This thoughtful approach guides the design of the entire development. Because Quayside is situated within what is now a largely residential area, Kishin opted to work with SCDA, an architectural firm known for its work in the luxury residential space. “We needed to take a more organic approach in the way we took on this development—we didn’t want to shock the neighbourhood too much. An architectural firm that only does hotels might not be able to understand what the residential feel is like, and that might have resulted in a more typical commercial hotel experience that may not sit well with the residents here,” he elaborates. “We have to weave into our surroundings; whatever we do here needs to fit like a glove.”
It makes good sense to understand and please one’s primary target audience, and indeed, Kishin is justifiably proud of how Quayside’s offerings have subtly invigorated the neighbourhood over the past few months. Embedded within his evaluation of the project are also clues as to how he views his company’s strategic direction. “Today, the residents look at Quayside and they can connect with it, not just from a transactional point of view, but also from an emotional point of view,” he believes. “They can spend their Sunday afternoons here with their families, there are lots of options for them to dine out instead of cook at home. It’s become a community. Maximising profits is one thing, but what’s important is to really understand the positioning of an asset in a neighbourhood. Fitting into the surroundings, complementing it, and taking it to next level—that’s our approach to staying relevant in the longer term.”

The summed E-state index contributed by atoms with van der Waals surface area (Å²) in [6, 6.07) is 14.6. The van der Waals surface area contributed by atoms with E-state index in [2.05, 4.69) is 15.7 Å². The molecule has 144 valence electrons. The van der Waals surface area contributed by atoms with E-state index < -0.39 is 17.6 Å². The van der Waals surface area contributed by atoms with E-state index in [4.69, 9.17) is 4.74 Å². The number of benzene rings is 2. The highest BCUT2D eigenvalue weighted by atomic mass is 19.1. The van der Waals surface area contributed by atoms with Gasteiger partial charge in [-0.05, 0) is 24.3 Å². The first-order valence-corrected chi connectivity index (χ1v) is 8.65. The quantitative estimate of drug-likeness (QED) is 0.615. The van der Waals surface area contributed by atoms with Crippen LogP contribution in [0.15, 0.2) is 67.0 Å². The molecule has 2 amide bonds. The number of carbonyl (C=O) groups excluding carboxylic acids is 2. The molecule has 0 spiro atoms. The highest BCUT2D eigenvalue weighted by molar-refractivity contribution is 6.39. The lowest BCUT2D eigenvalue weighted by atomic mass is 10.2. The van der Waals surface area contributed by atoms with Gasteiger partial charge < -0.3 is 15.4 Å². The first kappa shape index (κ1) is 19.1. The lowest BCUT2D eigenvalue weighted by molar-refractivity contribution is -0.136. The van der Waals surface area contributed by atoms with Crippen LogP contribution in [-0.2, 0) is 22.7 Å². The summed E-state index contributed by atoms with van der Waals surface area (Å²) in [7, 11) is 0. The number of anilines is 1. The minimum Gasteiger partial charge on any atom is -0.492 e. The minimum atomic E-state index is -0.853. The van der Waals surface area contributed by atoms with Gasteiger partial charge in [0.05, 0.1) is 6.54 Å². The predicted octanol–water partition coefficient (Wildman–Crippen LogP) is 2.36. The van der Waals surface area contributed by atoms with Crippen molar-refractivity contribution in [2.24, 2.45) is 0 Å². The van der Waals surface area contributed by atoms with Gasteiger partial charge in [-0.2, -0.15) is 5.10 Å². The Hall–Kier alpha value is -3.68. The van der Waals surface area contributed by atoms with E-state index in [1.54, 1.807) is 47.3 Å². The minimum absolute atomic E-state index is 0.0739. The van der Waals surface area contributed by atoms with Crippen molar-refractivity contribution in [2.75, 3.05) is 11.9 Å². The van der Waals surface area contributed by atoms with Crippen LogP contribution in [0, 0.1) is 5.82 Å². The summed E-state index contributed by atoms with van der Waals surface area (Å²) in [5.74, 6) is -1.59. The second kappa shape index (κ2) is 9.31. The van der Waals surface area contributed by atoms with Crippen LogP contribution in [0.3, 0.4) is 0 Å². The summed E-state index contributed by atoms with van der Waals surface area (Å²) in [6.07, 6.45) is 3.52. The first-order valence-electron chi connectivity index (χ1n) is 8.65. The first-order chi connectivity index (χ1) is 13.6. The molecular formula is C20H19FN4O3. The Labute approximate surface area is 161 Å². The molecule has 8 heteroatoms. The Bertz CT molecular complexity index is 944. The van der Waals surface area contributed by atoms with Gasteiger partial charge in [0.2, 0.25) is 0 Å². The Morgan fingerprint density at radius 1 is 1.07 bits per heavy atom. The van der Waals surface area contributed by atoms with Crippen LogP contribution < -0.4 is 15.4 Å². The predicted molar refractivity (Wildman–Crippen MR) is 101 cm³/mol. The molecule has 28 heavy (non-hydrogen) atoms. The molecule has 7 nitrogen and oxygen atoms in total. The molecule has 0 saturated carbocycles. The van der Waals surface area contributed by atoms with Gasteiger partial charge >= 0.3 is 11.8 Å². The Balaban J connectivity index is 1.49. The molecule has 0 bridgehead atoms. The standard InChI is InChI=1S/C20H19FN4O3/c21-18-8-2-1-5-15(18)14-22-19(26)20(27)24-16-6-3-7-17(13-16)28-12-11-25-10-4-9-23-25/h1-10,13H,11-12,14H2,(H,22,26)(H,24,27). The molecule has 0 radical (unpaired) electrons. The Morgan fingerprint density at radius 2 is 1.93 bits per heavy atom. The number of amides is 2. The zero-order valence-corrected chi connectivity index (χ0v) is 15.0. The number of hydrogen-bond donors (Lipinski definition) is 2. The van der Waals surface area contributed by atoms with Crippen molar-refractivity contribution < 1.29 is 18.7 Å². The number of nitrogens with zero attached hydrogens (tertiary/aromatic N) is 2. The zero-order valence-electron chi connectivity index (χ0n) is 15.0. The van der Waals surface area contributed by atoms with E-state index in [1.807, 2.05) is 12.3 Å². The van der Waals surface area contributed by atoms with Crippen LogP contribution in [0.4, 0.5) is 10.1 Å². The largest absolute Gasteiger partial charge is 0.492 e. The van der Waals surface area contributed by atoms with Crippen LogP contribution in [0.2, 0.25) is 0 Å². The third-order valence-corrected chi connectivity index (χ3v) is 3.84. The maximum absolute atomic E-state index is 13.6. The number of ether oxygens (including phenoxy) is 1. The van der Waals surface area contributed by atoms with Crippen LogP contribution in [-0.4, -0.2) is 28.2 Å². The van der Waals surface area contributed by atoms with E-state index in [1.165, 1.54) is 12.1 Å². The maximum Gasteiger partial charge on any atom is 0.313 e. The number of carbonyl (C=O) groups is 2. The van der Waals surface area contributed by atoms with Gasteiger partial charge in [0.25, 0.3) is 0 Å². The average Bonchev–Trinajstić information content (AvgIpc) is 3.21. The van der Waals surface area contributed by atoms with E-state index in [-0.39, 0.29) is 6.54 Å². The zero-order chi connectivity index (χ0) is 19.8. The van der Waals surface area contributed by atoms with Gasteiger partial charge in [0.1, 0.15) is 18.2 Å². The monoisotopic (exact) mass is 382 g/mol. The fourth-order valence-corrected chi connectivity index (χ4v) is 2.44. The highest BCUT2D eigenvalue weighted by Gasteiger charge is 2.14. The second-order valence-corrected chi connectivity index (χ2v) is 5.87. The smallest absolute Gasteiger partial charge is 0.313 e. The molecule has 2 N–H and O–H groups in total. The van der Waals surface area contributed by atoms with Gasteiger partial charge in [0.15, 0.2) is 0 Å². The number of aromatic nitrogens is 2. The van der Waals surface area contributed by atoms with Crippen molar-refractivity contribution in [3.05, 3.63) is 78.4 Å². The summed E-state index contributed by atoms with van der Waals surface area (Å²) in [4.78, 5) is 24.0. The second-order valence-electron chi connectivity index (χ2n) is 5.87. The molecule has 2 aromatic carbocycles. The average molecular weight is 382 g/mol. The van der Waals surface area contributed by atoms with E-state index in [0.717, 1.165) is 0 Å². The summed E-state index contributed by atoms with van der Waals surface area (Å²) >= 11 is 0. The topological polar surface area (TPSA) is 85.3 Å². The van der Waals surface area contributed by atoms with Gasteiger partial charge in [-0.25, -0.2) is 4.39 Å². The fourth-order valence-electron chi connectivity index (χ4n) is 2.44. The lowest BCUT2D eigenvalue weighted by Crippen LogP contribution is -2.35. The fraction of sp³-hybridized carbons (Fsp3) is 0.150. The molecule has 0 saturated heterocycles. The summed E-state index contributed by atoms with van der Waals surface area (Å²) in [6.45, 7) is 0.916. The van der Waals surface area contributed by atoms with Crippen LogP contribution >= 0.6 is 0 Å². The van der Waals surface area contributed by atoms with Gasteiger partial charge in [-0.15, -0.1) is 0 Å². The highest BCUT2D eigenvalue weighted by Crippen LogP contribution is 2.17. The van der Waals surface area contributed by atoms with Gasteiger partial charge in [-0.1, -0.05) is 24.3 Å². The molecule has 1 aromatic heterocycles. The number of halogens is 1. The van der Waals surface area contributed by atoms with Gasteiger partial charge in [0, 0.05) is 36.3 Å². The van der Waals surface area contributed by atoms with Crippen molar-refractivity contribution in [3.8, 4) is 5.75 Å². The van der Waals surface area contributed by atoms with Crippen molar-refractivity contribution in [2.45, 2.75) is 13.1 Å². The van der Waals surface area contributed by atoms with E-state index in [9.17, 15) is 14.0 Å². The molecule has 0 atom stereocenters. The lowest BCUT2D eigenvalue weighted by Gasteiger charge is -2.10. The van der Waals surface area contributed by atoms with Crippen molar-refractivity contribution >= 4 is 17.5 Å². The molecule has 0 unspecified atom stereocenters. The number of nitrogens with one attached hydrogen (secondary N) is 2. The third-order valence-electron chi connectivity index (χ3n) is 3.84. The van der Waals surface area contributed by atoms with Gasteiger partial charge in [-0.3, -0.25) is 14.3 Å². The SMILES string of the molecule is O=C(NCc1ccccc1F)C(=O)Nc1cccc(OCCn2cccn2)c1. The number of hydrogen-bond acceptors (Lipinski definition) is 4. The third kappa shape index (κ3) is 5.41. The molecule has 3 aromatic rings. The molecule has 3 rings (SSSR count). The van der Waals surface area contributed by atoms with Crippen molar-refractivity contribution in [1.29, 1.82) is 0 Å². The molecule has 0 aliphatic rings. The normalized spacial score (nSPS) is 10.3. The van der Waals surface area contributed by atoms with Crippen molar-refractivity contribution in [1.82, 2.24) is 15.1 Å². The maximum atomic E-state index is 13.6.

SITES TO BEHOLD
Connection, emotion, community, relevance—these are the magic words that echo through many legacy industries today, concepts that are increasingly seen as crucial for sustaining brands and businesses through waves of disruption. That these ideas recur often in Kishin’s musings about his work is no surprise. Once seen as the safest of bets, real estate has not escaped the headwinds of the new digital economy. Take brick-and-mortar retail, which has traditionally been a key source of revenue for property developers. It has now become a sector struggling to cope with the onslaught of e-commerce.
“If you don’t have an emotional connection with a brand, then you’d buy online,” Kishin points out. “That way, you get your product cheaper, and you don’t need to go to a store. I need something to get you to the store, and the only thing I can work on is that emotional connection, and how to give you an experience that you can’t get online.”
Kishin’s father, Raj Kumar, entered the hotel business in Singapore, Australia and New Zealand in the late 1980s, and is also known as the king of strata retail for his long-standing stakes in malls such as Far East Plaza, Lucky Plaza and Queensway Shopping Centre. “In that era, the strata retail space was what was relevant, it was what consumers wanted,” says Kishin when we ask how his approach to development sits with his father.